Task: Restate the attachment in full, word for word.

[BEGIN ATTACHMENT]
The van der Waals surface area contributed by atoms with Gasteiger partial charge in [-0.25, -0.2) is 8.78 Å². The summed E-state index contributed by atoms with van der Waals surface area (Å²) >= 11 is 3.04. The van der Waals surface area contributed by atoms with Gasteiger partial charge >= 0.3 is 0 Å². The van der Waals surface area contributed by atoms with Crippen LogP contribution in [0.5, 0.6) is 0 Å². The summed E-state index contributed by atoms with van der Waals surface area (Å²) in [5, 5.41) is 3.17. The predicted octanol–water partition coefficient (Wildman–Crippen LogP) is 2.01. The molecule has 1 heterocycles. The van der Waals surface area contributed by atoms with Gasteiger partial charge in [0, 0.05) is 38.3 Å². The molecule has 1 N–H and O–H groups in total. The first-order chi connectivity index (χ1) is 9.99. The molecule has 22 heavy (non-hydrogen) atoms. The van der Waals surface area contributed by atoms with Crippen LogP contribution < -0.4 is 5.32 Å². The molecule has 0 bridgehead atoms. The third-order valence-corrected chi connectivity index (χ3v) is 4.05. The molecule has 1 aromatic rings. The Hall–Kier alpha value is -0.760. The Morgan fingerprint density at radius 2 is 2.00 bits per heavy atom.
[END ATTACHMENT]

The van der Waals surface area contributed by atoms with Gasteiger partial charge in [-0.25, -0.2) is 8.78 Å². The summed E-state index contributed by atoms with van der Waals surface area (Å²) >= 11 is 3.04. The van der Waals surface area contributed by atoms with Gasteiger partial charge >= 0.3 is 0 Å². The van der Waals surface area contributed by atoms with Crippen LogP contribution in [0.5, 0.6) is 0 Å². The summed E-state index contributed by atoms with van der Waals surface area (Å²) in [5, 5.41) is 3.17. The predicted octanol–water partition coefficient (Wildman–Crippen LogP) is 2.01. The molecule has 1 heterocycles. The van der Waals surface area contributed by atoms with Gasteiger partial charge in [0, 0.05) is 38.3 Å². The molecule has 1 N–H and O–H groups in total. The first-order chi connectivity index (χ1) is 9.99. The molecule has 22 heavy (non-hydrogen) atoms. The van der Waals surface area contributed by atoms with Crippen LogP contribution < -0.4 is 5.32 Å². The molecule has 0 bridgehead atoms. The third-order valence-corrected chi connectivity index (χ3v) is 4.05. The molecule has 1 aromatic rings. The Hall–Kier alpha value is -0.760. The Morgan fingerprint density at radius 2 is 2.00 bits per heavy atom.